Are you interested in learning what the average SMS marketing opt-in rate is? If so, we’ve got some good news for you, as recently a study about the average SMS marketing opt-in rates for the following advertising channels was released; email, in-store, social media, television and your brand’s website.
What is SMS Marketing?
SMS (text messaging) marketing involves businesses sending coupons and promotions via SMS to increase sales. It’s important to note that in the United States, SMS marketing requires that a consumer opt-in before receiving any messages. Top brands like Macy’s, Chipotle, Jack In The Box, Dressbarn, and Office Depot all use SMS marketing to reach their customers. An example of an SMS marketing message from Macy’s is featured below.
Telephone Consumer Protection Act (TCPA)
When getting a consumer to opt-in to receive SMS marketing messages from your business, it’s very important that you’re following the rules for obtaining that opt-in set by the Telephone Consumer Protection Act (TCPA). When a consumer provides their phone number to your business, they have to opt-in by agreeing to receive “auto-dialed marketing messages“, and be made aware that by providing their phone number when making a purchase, there’s no agreement to receive auto-dialed marketing messages. Both of these things have to be clearly disclosed to the consumer during the opt-in process.
To learn more about the TCPA, and how it affects SMS marketing, check out these TCPA videos.
SMS Marketing Opt-In Rates
In the graph below, you’ll see the average SMS marketing opt-in rates for the different advertising channels used by brands to advertise their SMS call-to-actions. The percentages displayed are the percentages of consumers that opt-in to the SMS marketing campaign, compared to the total amount of consumers that saw the SMS call-to-action. For example, if 1,000 consumers see your SMS call-to-action on television, you can expect between 1% and 2.4% of those consumers to opt-in to your SMS marketing campaign, which would be between 10 and 24 consumers.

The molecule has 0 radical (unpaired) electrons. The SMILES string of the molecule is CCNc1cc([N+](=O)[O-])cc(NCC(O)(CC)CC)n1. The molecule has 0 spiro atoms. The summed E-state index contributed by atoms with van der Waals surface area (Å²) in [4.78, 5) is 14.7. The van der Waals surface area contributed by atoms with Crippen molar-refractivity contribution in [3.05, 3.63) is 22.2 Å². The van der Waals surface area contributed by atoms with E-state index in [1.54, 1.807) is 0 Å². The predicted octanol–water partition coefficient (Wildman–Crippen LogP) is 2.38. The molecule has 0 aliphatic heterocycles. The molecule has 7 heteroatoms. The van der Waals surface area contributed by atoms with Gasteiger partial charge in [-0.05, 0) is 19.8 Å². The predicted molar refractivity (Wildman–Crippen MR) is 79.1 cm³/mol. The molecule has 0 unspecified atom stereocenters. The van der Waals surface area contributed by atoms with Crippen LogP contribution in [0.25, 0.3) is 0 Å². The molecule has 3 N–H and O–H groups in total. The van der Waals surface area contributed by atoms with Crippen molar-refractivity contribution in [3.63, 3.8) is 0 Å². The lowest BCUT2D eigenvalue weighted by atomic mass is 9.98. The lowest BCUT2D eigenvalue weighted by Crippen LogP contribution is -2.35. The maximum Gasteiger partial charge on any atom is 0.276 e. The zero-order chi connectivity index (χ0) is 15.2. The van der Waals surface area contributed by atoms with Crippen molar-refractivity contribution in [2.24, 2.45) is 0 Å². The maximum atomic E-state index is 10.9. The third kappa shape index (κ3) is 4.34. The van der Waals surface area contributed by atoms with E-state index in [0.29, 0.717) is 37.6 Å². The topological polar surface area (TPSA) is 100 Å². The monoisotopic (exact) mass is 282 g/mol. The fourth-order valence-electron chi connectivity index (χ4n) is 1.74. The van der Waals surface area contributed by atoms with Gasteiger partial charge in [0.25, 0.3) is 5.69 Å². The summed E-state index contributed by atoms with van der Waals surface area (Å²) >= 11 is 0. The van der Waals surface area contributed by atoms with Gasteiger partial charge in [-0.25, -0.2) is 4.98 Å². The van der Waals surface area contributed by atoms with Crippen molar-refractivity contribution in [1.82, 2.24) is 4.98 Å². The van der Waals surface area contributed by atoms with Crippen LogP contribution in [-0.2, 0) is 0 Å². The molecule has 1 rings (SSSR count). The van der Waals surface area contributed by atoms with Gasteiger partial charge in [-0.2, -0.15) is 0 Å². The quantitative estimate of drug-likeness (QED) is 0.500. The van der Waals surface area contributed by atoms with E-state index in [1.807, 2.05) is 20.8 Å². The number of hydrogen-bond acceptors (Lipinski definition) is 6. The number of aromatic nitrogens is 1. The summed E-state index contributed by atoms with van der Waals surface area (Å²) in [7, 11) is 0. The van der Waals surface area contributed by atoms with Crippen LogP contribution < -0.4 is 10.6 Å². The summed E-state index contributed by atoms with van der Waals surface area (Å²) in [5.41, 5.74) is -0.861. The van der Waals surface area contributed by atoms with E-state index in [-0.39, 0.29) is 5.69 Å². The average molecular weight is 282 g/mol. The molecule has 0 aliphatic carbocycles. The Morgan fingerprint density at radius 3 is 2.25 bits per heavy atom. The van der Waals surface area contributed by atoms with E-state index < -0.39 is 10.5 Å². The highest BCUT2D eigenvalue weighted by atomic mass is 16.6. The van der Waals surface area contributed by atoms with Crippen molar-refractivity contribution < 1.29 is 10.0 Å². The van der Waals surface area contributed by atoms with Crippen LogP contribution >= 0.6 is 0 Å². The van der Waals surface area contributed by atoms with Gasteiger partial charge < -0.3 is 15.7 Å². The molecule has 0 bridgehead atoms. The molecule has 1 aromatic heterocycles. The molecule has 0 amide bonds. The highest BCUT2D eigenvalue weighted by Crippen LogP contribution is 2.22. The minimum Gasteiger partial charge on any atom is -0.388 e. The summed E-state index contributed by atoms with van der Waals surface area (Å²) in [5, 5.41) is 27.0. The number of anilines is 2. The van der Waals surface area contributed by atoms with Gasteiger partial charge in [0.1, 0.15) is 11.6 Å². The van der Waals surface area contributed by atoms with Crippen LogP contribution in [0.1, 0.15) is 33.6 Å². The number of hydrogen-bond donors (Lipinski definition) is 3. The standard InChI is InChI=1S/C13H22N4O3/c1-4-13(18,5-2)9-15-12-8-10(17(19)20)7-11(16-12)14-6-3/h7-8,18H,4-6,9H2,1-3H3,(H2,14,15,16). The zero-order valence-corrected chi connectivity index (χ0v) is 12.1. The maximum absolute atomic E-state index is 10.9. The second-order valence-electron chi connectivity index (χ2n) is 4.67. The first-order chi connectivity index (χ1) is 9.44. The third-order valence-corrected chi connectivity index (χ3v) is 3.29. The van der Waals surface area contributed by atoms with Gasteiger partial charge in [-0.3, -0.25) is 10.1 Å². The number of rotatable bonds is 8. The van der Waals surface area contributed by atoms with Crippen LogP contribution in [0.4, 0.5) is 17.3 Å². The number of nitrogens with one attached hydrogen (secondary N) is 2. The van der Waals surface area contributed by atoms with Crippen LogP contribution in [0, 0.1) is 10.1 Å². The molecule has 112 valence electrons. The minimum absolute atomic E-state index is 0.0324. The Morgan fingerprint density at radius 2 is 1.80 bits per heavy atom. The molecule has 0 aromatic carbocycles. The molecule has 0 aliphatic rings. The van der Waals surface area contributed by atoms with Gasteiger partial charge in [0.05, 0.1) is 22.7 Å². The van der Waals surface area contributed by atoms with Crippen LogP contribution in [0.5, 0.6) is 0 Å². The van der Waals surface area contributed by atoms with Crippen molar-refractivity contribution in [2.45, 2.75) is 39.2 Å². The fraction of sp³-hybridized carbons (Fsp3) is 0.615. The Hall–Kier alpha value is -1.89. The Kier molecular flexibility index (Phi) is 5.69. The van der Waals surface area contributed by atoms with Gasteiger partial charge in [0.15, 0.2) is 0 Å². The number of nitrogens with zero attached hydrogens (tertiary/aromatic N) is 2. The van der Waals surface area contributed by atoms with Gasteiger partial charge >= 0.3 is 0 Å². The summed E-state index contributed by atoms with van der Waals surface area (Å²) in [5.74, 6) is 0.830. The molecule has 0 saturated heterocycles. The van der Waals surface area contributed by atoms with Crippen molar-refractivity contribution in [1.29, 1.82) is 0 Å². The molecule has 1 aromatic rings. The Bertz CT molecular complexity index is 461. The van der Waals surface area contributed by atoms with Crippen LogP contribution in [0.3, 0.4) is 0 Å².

Each advertising channel is then broken out into whether the brand used the channel for a basic placement of their SMS call-t0-action, or a premium placement of their SMS call-to-action. The best way to think about the difference between a basic and premium placement would be to think of basic as it’s being included in the advertisement, but not the main focus of the advertisement, where premium means that it’s the main focus of the advertisement.
Below are the figures from the average SMS marketing opt-in rate graph above.
- Social Media: .7% – 2.9%
- Website: .7% – 1.4%
- Television: 1.0 – 2.4%
- Email: 1.6% – 10.5%
- In-Store: 2.3 – 3.2%
How to Increase SMS Marketing Opt-In Rates
Want to know the #1 way to increase SMS marketing opt-in rates? It’s so easy! All you have to do is give your customers an extra incentive to opt-in to your SMS marketing campaign. In order to grow your SMS list really fast, you cannot just ask customers to opt-in for the promise of future discounts and promotions, you have to immediately reward the customers for giving your business their mobile phone number. In one study it was found that by offering customers some kind of initial incentive to opt-in, businesses were able to grow their SMS lists 520% faster.
For more information of this strategy, check out this post.
As you can see, many advertising channels have a significant difference in SMS marketing opt-in rates depending on whether the brand decided to implement a basic or premium placement of their SMS call-to-action.
These SMS marketing opt-in statistics are similar to what we’ve reported before here on this blog, where studies have shown that retailers can expect to have an SMS database equal to 2-10% of their email marketing database. We’ve also reported on studies that have shown that the average restaurant SMS marketing opt-in rate is 791 SMS subscribers per location.